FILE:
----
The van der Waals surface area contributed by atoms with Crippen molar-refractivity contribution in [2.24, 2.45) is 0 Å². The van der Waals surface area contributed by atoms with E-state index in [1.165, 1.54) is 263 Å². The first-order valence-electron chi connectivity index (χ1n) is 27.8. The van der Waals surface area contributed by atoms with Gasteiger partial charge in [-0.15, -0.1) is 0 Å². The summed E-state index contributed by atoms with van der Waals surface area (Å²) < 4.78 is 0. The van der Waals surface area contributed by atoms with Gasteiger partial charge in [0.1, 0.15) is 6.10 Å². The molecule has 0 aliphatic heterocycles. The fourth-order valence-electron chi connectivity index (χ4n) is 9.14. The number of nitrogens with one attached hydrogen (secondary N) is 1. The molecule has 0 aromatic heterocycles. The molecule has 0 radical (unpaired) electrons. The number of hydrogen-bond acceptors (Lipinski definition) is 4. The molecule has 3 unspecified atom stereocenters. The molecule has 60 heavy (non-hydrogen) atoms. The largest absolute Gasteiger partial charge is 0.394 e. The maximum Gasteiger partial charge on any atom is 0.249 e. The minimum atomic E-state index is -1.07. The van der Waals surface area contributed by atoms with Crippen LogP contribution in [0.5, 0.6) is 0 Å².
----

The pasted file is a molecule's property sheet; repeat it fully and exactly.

The van der Waals surface area contributed by atoms with Crippen molar-refractivity contribution in [2.24, 2.45) is 0 Å². The van der Waals surface area contributed by atoms with E-state index in [1.165, 1.54) is 263 Å². The first-order valence-electron chi connectivity index (χ1n) is 27.8. The van der Waals surface area contributed by atoms with Gasteiger partial charge in [-0.15, -0.1) is 0 Å². The summed E-state index contributed by atoms with van der Waals surface area (Å²) < 4.78 is 0. The van der Waals surface area contributed by atoms with Gasteiger partial charge in [0.1, 0.15) is 6.10 Å². The molecule has 0 aliphatic heterocycles. The fourth-order valence-electron chi connectivity index (χ4n) is 9.14. The number of nitrogens with one attached hydrogen (secondary N) is 1. The molecule has 0 aromatic heterocycles. The molecule has 0 radical (unpaired) electrons. The number of hydrogen-bond acceptors (Lipinski definition) is 4. The molecule has 3 unspecified atom stereocenters. The molecule has 60 heavy (non-hydrogen) atoms. The largest absolute Gasteiger partial charge is 0.394 e. The maximum Gasteiger partial charge on any atom is 0.249 e. The minimum atomic E-state index is -1.07. The van der Waals surface area contributed by atoms with Crippen LogP contribution in [0.5, 0.6) is 0 Å².